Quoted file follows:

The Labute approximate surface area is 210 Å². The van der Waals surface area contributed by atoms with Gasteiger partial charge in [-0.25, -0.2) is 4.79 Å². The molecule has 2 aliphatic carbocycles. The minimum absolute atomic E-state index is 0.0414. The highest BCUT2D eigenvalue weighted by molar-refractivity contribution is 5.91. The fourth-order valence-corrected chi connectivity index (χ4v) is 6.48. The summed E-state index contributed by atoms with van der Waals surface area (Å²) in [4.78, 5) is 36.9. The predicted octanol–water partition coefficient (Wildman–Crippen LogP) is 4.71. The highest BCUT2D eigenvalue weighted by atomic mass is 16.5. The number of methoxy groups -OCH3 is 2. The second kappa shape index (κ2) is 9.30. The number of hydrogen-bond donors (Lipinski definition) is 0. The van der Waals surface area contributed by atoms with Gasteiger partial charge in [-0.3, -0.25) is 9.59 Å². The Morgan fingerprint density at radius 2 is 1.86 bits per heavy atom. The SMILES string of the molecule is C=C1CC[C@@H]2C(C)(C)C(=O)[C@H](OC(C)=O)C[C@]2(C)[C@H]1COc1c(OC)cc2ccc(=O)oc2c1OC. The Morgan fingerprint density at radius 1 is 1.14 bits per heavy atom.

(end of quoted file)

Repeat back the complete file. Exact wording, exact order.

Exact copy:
The Labute approximate surface area is 210 Å². The van der Waals surface area contributed by atoms with Gasteiger partial charge in [-0.25, -0.2) is 4.79 Å². The molecule has 2 aliphatic carbocycles. The minimum absolute atomic E-state index is 0.0414. The highest BCUT2D eigenvalue weighted by molar-refractivity contribution is 5.91. The fourth-order valence-corrected chi connectivity index (χ4v) is 6.48. The summed E-state index contributed by atoms with van der Waals surface area (Å²) in [4.78, 5) is 36.9. The predicted octanol–water partition coefficient (Wildman–Crippen LogP) is 4.71. The highest BCUT2D eigenvalue weighted by atomic mass is 16.5. The number of methoxy groups -OCH3 is 2. The second kappa shape index (κ2) is 9.30. The number of hydrogen-bond donors (Lipinski definition) is 0. The van der Waals surface area contributed by atoms with Gasteiger partial charge in [-0.3, -0.25) is 9.59 Å². The Morgan fingerprint density at radius 2 is 1.86 bits per heavy atom. The SMILES string of the molecule is C=C1CC[C@@H]2C(C)(C)C(=O)[C@H](OC(C)=O)C[C@]2(C)[C@H]1COc1c(OC)cc2ccc(=O)oc2c1OC. The Morgan fingerprint density at radius 1 is 1.14 bits per heavy atom.